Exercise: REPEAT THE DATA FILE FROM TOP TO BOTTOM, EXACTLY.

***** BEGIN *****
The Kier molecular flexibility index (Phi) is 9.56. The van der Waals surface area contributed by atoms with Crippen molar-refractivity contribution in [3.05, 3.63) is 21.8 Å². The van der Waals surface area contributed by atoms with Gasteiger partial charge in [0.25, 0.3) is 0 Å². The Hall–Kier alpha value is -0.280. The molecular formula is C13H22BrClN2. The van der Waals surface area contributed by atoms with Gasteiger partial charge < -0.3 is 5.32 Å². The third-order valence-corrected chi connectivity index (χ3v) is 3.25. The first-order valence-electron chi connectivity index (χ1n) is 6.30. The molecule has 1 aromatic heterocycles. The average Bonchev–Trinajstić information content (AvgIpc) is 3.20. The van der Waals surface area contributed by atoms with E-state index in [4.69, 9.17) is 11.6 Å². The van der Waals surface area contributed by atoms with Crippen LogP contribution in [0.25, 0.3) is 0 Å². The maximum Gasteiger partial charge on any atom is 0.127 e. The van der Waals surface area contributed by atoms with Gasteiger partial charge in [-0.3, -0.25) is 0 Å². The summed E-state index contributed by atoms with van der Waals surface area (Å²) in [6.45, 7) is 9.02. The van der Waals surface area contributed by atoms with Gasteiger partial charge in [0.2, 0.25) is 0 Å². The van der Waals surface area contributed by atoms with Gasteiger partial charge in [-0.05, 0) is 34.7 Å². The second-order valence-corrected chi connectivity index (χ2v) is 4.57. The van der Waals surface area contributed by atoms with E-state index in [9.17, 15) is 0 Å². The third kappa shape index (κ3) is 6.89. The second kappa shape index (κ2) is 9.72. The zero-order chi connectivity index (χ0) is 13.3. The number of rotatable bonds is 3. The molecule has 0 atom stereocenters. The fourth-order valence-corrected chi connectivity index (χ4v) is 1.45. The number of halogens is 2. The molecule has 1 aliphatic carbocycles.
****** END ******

The Kier molecular flexibility index (Phi) is 9.56. The van der Waals surface area contributed by atoms with Crippen molar-refractivity contribution in [3.05, 3.63) is 21.8 Å². The van der Waals surface area contributed by atoms with Gasteiger partial charge in [0.25, 0.3) is 0 Å². The Hall–Kier alpha value is -0.280. The molecular formula is C13H22BrClN2. The van der Waals surface area contributed by atoms with Gasteiger partial charge < -0.3 is 5.32 Å². The third-order valence-corrected chi connectivity index (χ3v) is 3.25. The first-order valence-electron chi connectivity index (χ1n) is 6.30. The molecule has 1 aromatic heterocycles. The average Bonchev–Trinajstić information content (AvgIpc) is 3.20. The van der Waals surface area contributed by atoms with E-state index in [4.69, 9.17) is 11.6 Å². The van der Waals surface area contributed by atoms with Crippen LogP contribution in [0.25, 0.3) is 0 Å². The maximum Gasteiger partial charge on any atom is 0.127 e. The van der Waals surface area contributed by atoms with Gasteiger partial charge in [-0.3, -0.25) is 0 Å². The summed E-state index contributed by atoms with van der Waals surface area (Å²) in [6.45, 7) is 9.02. The van der Waals surface area contributed by atoms with Gasteiger partial charge in [0.2, 0.25) is 0 Å². The van der Waals surface area contributed by atoms with Gasteiger partial charge in [-0.05, 0) is 34.7 Å². The second-order valence-corrected chi connectivity index (χ2v) is 4.57. The van der Waals surface area contributed by atoms with E-state index in [9.17, 15) is 0 Å². The third kappa shape index (κ3) is 6.89. The second kappa shape index (κ2) is 9.72. The zero-order chi connectivity index (χ0) is 13.3. The number of rotatable bonds is 3. The molecule has 0 atom stereocenters. The fourth-order valence-corrected chi connectivity index (χ4v) is 1.45. The number of halogens is 2. The molecule has 1 aliphatic carbocycles.